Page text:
There will be large changes for borders at Stevenson. To the surprise of Dr. Griffiths, many students and families requested to have roommates if possible. He explains in a recent reopening plan that, “Stevenson’s dormitories include 199 student rooms. With a current total boarding population of about 280, and knowing that not all boarding students will be either able or ready to return this spring, we anticipate that most boarding students will be assigned to single rooms. This will help us ensure that boarding cohorts are of a sensible size (see our “further modifications” below). Students may be granted permission to live with a roommate only if both students wish to room together and both students have the permission of their respective parent/guardians. Please note that if one roommate develops COVID-19 symptoms, both will be required to quarantine off campus.” Students are worried that in-person boarding will have the same isolating effects as being at home. To alleviate those fears, Dr. Griffiths hopes to create cohorts in the wings of boarding houses. This group would eat together and be able to spend time together sans-mask. This possibly would require the whole group to quarantine if one person tested positive for Covid-19, however, the school is able to provide a single-person room for every person who requests one.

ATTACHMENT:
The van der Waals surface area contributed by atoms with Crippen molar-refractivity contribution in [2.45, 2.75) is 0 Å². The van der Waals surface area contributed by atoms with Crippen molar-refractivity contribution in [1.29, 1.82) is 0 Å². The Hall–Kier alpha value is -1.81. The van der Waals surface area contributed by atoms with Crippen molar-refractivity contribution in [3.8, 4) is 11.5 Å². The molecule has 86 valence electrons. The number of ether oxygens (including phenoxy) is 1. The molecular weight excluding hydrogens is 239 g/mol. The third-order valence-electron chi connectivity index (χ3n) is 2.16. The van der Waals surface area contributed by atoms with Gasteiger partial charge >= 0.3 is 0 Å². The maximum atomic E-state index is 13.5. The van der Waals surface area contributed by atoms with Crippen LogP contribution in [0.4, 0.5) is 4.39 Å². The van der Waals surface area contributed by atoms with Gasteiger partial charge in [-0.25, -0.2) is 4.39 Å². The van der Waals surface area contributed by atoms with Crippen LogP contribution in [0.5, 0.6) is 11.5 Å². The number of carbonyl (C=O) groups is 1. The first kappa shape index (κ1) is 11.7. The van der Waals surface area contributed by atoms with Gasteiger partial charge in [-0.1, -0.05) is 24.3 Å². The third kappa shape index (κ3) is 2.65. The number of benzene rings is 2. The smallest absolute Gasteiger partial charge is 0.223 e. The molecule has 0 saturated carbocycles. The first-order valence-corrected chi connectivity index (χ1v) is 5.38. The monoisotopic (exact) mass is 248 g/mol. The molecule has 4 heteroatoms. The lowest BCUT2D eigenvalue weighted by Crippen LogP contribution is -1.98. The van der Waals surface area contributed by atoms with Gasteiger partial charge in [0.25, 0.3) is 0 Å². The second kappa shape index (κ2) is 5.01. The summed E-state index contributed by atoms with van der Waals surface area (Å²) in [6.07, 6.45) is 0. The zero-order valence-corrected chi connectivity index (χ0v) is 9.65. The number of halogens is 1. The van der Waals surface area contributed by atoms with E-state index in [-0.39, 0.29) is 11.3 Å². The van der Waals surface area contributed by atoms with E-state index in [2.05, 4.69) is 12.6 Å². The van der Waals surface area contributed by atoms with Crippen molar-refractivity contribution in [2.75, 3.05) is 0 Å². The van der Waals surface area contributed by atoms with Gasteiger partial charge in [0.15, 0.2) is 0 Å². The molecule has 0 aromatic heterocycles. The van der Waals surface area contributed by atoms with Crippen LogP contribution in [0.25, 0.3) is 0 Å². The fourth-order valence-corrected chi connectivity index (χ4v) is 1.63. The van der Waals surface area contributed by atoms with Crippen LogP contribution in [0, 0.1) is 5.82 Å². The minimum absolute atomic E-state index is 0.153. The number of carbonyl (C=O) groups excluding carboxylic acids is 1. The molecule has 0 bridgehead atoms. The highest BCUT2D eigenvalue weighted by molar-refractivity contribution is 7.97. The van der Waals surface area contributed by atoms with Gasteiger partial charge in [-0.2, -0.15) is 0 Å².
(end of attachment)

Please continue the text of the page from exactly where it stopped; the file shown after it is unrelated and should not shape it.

The outside tents will also act as classrooms. Classes will be structured incredibly differently, with most classes run using stations. Groups from each class will work on one area and then switch to accommodate the maximum capacity of a classroom. Additionally, to keep numbers low in larger classes, some students may have to zoom into the class from outside. The students will switch off, meaning that a student will only miss class one time per rotation. Zoom will be an interesting challenge for an in-person class. Assemblies and other classes that require large groups will happen on Zoom. Creating a hybrid class that offers the same educational value for both in-person and zoom students will be a struggle for teachers. Through the weeks of in-person classes with k-6, the teachers will get more information about the flow of a hybrid class.

There will be a camera and a microphone in the class and zoom students will be projected onto a wall in the classroom. It will certainly be an adjustment. Mr. Rymzo jokingly said in his English 1 class that he might have to wear a stage microphone while teaching. Additionally, Dr. Griffiths mentioned the possibility of a zoom-in teacher. Sadly for borders, the school is planning to implement a limit on bandwidth. This would allow for a smoother zoom connection, but, disappointingly, no Netflix or youtube during school hours.

The Stevenson staff has been putting forth a great effort to get us back to school. They are doing their best to make sure school does not feel like a prison. Dr. Griffiths comments, “we so desperately want students back on campus.” They hope to create a space that will fill the needs of students not just academically, but emotionally too. “It’s gonna be really weird.”